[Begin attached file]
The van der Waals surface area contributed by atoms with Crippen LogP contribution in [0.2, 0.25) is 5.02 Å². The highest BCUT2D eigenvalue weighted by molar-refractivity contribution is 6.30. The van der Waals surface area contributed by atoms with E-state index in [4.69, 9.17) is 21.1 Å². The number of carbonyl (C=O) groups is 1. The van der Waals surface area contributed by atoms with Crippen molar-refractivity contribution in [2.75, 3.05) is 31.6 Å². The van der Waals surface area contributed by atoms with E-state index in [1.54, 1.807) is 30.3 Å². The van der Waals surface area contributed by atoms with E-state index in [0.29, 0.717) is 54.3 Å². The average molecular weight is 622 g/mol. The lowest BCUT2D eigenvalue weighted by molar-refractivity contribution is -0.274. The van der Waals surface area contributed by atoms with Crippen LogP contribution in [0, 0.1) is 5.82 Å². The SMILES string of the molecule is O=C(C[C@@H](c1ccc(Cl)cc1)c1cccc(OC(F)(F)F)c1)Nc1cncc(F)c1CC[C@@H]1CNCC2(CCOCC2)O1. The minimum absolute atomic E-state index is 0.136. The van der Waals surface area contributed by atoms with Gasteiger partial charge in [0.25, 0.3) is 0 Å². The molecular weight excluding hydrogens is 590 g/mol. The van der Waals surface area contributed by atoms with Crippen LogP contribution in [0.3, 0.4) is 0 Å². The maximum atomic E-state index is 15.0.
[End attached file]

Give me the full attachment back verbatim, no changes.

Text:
The van der Waals surface area contributed by atoms with Crippen LogP contribution in [0.2, 0.25) is 5.02 Å². The highest BCUT2D eigenvalue weighted by molar-refractivity contribution is 6.30. The van der Waals surface area contributed by atoms with E-state index in [4.69, 9.17) is 21.1 Å². The number of carbonyl (C=O) groups is 1. The van der Waals surface area contributed by atoms with Crippen molar-refractivity contribution in [2.75, 3.05) is 31.6 Å². The van der Waals surface area contributed by atoms with E-state index in [1.54, 1.807) is 30.3 Å². The van der Waals surface area contributed by atoms with E-state index in [0.29, 0.717) is 54.3 Å². The average molecular weight is 622 g/mol. The lowest BCUT2D eigenvalue weighted by molar-refractivity contribution is -0.274. The van der Waals surface area contributed by atoms with Crippen LogP contribution in [0, 0.1) is 5.82 Å². The SMILES string of the molecule is O=C(C[C@@H](c1ccc(Cl)cc1)c1cccc(OC(F)(F)F)c1)Nc1cncc(F)c1CC[C@@H]1CNCC2(CCOCC2)O1. The minimum absolute atomic E-state index is 0.136. The van der Waals surface area contributed by atoms with Gasteiger partial charge in [0.25, 0.3) is 0 Å². The molecular weight excluding hydrogens is 590 g/mol. The van der Waals surface area contributed by atoms with Crippen LogP contribution in [0.3, 0.4) is 0 Å². The maximum atomic E-state index is 15.0.